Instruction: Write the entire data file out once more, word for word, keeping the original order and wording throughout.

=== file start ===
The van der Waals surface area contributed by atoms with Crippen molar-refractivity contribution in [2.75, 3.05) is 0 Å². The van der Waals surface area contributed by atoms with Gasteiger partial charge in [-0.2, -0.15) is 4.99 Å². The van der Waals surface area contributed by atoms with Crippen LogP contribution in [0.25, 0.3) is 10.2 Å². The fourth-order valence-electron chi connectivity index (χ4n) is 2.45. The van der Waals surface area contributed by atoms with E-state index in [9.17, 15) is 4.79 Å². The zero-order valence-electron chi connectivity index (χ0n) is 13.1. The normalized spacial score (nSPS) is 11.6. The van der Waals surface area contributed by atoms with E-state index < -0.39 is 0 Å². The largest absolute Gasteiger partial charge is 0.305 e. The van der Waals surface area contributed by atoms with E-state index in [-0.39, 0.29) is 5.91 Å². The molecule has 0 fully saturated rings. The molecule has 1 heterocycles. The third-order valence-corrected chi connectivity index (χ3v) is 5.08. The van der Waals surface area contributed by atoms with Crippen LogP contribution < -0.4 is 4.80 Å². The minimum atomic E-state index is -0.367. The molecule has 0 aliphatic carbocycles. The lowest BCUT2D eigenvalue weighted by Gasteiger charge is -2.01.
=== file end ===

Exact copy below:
The van der Waals surface area contributed by atoms with Crippen molar-refractivity contribution in [2.75, 3.05) is 0 Å². The van der Waals surface area contributed by atoms with Gasteiger partial charge in [-0.2, -0.15) is 4.99 Å². The van der Waals surface area contributed by atoms with Crippen LogP contribution in [0.25, 0.3) is 10.2 Å². The fourth-order valence-electron chi connectivity index (χ4n) is 2.45. The van der Waals surface area contributed by atoms with E-state index in [9.17, 15) is 4.79 Å². The zero-order valence-electron chi connectivity index (χ0n) is 13.1. The normalized spacial score (nSPS) is 11.6. The van der Waals surface area contributed by atoms with E-state index < -0.39 is 0 Å². The largest absolute Gasteiger partial charge is 0.305 e. The van der Waals surface area contributed by atoms with E-state index in [-0.39, 0.29) is 5.91 Å². The molecule has 0 fully saturated rings. The molecule has 1 heterocycles. The third-order valence-corrected chi connectivity index (χ3v) is 5.08. The van der Waals surface area contributed by atoms with Crippen LogP contribution < -0.4 is 4.80 Å². The minimum atomic E-state index is -0.367. The molecule has 0 aliphatic carbocycles. The lowest BCUT2D eigenvalue weighted by Gasteiger charge is -2.01.